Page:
Men maintain advantages in “women's” professions in large part because masculinity retains higher status than femininity even in feminized jobs mostly filled by women. Thus, men in these jobs tend to perform masculinity in very traditional ways, and are generally rewarded with increased access to higher-status positions, often with the cooperation and approval of their women coworkers. Yet much of the research in this area has neglected to explore how race intersects with gender to shape the ways men perform masculinity when they are employed in professions where they do “women's work.” How do men of color perform masculinity in female-dominated jobs? Are they able to engage in the expressions of masculinity documented among their white counterparts? Based on semi-structured interviews with black men nurses, I argue that these men encounter gendered racism from colleagues, supervisors, and customers that impacts the ways they construct and perform masculinity.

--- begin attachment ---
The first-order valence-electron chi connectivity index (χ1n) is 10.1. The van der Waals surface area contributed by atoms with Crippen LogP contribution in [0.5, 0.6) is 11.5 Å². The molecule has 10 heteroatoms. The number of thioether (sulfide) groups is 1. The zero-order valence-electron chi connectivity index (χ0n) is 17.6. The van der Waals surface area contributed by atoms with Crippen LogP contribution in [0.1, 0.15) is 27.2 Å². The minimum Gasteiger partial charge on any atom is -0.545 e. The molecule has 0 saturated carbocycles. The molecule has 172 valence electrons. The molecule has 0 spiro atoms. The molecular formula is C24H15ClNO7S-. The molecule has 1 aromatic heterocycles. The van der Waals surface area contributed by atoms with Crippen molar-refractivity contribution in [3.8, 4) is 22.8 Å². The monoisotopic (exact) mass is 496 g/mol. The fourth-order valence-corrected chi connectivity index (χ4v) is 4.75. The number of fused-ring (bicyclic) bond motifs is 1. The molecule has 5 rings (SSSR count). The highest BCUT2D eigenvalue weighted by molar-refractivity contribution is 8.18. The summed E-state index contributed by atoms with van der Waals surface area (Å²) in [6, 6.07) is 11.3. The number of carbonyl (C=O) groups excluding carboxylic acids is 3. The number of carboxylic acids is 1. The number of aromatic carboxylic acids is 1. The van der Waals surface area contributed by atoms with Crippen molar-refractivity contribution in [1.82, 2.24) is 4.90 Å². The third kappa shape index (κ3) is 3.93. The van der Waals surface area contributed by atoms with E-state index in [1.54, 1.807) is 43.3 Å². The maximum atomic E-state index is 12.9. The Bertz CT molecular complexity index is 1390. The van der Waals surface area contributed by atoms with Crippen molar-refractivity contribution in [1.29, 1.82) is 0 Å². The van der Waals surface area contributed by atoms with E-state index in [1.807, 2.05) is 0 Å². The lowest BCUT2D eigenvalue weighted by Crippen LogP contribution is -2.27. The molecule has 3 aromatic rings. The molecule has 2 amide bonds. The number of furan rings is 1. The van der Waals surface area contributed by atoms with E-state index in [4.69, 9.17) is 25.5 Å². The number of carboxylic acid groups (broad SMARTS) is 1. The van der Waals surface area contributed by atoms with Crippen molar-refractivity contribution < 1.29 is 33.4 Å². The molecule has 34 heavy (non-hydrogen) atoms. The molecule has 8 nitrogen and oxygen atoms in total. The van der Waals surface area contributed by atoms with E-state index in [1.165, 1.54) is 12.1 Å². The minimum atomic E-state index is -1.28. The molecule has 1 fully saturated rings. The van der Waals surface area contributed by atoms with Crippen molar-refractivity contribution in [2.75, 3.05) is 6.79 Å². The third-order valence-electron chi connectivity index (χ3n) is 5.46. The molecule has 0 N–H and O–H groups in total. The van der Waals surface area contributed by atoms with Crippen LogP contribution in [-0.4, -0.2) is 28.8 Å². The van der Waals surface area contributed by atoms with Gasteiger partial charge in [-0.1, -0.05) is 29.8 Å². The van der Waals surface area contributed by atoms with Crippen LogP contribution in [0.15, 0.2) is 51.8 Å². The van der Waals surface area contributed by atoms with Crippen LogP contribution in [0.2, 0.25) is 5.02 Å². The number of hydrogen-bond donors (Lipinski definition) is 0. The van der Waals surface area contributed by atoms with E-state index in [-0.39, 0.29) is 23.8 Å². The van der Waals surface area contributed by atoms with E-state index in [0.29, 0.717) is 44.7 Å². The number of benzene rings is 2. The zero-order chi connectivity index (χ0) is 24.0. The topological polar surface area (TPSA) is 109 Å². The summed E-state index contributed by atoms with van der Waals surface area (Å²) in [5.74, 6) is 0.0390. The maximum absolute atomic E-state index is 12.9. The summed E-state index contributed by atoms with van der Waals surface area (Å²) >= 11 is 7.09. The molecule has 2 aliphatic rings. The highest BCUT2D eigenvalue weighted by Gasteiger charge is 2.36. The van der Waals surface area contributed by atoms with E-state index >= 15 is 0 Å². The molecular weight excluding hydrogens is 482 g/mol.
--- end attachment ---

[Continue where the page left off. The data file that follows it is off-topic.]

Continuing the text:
Harvey Wingfield, A. (2010), "Caring, curing, and the community: Black masculinity in a feminized profession", Williams, C.L. and Dellinger, K. (Ed.) Gender and Sexuality in the Workplace (Research in the Sociology of Work, Vol. 20), Emerald Group Publishing Limited, Leeds, pp. 15-37. https://doi.org/10.1108/S0277-2833(2010)0000020004
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